Anticipate that most prescribers want to do the right thing, but some find that giving in to a patient’s request for pain-relieving medication—and then hoping for the best—is easier than denying it and risking a conflict-ridden conversation. Then, if the patient expresses concerns about reactions to the drug, these physicians will simply change the dosage or prescribe a different medication without much consideration of other approaches.

Addressing Challenges

If a doctor will not discuss a case with you or won’t call you back, what then? Determine if there is a way to reach him or her in any other way. Consider scheduling an appointment to visit the doctor’s office or clinic and get acquainted with the office management or other practitioners who could help facilitate a meeting. Or perhaps send a letter of explanation to someone who might be able to get it directly to the doctor.

In addition, talk with patients who are in these situations to determine their goals. If they want help stepping down from medications, suggest ways they can explain this to their doctors.

In this way, you’ll be teaching patients how to advocate for themselves. You can even offer to rehearse these conversations, with you playing the role of the physician.

Addiction counselors and therapists are in the perfect position to help doctors in these matters. They are already experienced in motivating patients who are ambivalent or fearful about change or advocating for their own health. These same skills can be used to motivate doctors to be mindful of how they prescribe opioid medications. Counselors may find that many doctors will be pleased to know that their patient is working with a treatment professional and will be willing to collaborate on the best overall care plan for that individual.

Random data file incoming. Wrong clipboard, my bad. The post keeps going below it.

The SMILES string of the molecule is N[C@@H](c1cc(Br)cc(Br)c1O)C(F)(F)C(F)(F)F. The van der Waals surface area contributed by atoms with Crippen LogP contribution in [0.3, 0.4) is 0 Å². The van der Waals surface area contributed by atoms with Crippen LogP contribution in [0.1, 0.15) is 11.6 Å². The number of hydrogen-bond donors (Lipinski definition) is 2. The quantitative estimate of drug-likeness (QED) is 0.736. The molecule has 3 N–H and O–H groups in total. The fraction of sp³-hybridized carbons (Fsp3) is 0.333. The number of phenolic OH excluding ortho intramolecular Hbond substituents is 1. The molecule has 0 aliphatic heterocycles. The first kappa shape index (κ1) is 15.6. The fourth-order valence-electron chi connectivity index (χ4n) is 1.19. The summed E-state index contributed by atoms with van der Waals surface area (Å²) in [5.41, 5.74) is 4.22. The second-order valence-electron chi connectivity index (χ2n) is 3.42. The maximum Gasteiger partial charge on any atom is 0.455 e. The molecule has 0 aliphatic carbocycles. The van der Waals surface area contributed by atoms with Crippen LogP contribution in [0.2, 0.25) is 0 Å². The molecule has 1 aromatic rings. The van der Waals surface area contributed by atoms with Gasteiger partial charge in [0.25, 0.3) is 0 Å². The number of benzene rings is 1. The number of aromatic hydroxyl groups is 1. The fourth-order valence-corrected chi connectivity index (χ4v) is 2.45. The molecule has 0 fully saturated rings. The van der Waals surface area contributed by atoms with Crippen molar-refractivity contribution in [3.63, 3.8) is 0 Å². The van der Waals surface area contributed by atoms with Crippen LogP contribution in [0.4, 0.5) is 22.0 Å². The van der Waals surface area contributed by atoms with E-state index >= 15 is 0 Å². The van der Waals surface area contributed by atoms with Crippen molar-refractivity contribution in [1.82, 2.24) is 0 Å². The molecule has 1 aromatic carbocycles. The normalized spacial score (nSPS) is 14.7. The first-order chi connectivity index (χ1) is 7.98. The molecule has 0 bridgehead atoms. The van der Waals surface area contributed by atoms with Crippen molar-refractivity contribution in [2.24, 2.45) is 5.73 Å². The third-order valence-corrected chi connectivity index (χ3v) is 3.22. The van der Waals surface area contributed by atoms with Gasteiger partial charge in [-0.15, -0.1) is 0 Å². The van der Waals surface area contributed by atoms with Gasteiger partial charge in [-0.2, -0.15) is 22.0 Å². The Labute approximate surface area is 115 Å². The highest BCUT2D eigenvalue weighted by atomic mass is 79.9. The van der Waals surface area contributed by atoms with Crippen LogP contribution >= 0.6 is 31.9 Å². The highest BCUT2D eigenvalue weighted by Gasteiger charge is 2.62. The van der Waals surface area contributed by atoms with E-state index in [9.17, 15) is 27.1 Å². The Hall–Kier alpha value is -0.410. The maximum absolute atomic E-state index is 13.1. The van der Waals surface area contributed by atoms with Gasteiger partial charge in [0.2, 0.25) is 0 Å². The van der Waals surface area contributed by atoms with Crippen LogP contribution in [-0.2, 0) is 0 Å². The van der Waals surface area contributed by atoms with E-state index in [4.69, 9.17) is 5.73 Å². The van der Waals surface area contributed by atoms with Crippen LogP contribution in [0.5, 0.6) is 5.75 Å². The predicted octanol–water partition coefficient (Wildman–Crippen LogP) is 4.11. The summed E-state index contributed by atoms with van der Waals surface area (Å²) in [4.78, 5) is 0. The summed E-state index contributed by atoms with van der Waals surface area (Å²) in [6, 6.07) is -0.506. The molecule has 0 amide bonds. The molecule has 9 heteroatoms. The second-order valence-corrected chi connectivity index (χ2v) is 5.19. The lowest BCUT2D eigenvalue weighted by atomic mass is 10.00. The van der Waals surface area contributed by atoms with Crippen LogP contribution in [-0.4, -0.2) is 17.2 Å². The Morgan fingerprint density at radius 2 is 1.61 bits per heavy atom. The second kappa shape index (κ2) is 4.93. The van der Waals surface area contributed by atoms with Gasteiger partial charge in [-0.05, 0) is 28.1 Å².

Alternative Approaches

Are there drug-free alternatives to pain recovery? Yes, and discussing these with your patients will be very helpful as they consider discontinuing opioid medications.

Treatment professionals’ responsibilities include advising patients on how to assess whether these medications are helping or making the patient’s life worse. This is the appropriate time to also present alternatives to opioids. If a patient’s function is diminished, despite some minimal pain relief, the better course of treatment may be to wean down and eventually discontinue the medications under medical supervision and find other ways to manage the pain. There are a multitude of holistic mind-body-spirit techniques that can be extremely effective.

A counselor can help support a doctor’s interest in the safest care for a patient by promoting these drug-free treatment techniques that may include cognitive behavioral therapies, motivational interviewing, mindfulness practice, yoga, gentle stretching and exercise programs.

If medication-free treatment is determined to be the best course of care for a patient, he or she will need your support and encouragement through the drug withdrawal process; while the prescriber is likely to appreciate the support you will be providing to optimize the patient’s outcome.

Mel Pohl, MD, FASAM is board certified in Family Practice, certified by American Board of Addiction Medicine and Fellow of the American Society of Addiction Medicine. He is the Medical Director of Las Vegas Recovery Center. He is on the planning committee for ASAM’s “Common Threads, Pain and Addiction” Course and cochair of ASAM’s Pain and Addiction Workgroup. He is a nationally known speaker and co-authored Pain Recovery: How to Find Balance and Reduce Suffering from Chronic Pain; Pain Recovery for Families: How to Find Balance When Someone Else’s Chronic Pain Becomes Your Problem Too and A Day without Pain. His new book from Da Capo Books, The Pain Antidote -Stop Suffering from Chronic Pain, Avoid Addiction to Painkillers, and Reclaim Your Life will be out next spring.